Directed by Georges Lacombe • Drama • With Marlene Dietrich, Jean Gabin • 1946 • 108 minutes
This tragic postwar romance is a tale of class anxiety and classic Romantic fatalism, run through with a typically French frankness about sex and gender. Jean Gabin is the titular character, an unpretentious and proudly working class building contractor, who falls in love with Marlene Dietrich’s ravishing shopgirl Blanche, quite unaware that she comes trailing a notorious sexual history and attracts the determined ardor of every man she meets. Among her current lovers (the American title was The Room Upstairs) is a local politician who plans on marrying Blanche once his terminally ill wife dies, but Gabin’s sensible lug doesn’t care, though it’s clear that the ever-opportunistic Blanche will choose wealth over love.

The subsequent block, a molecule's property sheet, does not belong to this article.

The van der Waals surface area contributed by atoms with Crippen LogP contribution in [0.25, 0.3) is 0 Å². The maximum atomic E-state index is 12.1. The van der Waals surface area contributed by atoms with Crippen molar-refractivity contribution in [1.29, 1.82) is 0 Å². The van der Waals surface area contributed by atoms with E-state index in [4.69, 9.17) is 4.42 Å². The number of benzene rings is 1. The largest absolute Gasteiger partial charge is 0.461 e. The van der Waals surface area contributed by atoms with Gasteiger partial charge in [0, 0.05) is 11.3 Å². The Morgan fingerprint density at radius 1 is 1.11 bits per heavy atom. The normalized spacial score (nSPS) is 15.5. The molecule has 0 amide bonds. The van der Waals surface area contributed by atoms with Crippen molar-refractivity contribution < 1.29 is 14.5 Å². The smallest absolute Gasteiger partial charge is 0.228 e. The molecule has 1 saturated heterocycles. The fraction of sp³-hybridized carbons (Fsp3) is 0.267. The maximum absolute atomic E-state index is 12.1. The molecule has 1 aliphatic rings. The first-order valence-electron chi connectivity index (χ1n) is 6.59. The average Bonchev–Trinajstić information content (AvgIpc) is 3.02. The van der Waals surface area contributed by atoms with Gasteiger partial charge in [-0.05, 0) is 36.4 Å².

Until she doesn’t. Both Lacombe’s film and Dietrich’s performance have a sphinx-like attitude toward this femme fatale, and that still-gestating film noir stereotype is subtly deepened. Blanche is not judged or made to seem amoral. The men that buzz around her are not villainized, either – they’re just following their toxic hearts, in a culture where women like Blanche have so few options. Meanwhile, as the melodrama heats up, Gabin and Dietrich radiate pure matinee charisma, in the only movie these two icons ever made together.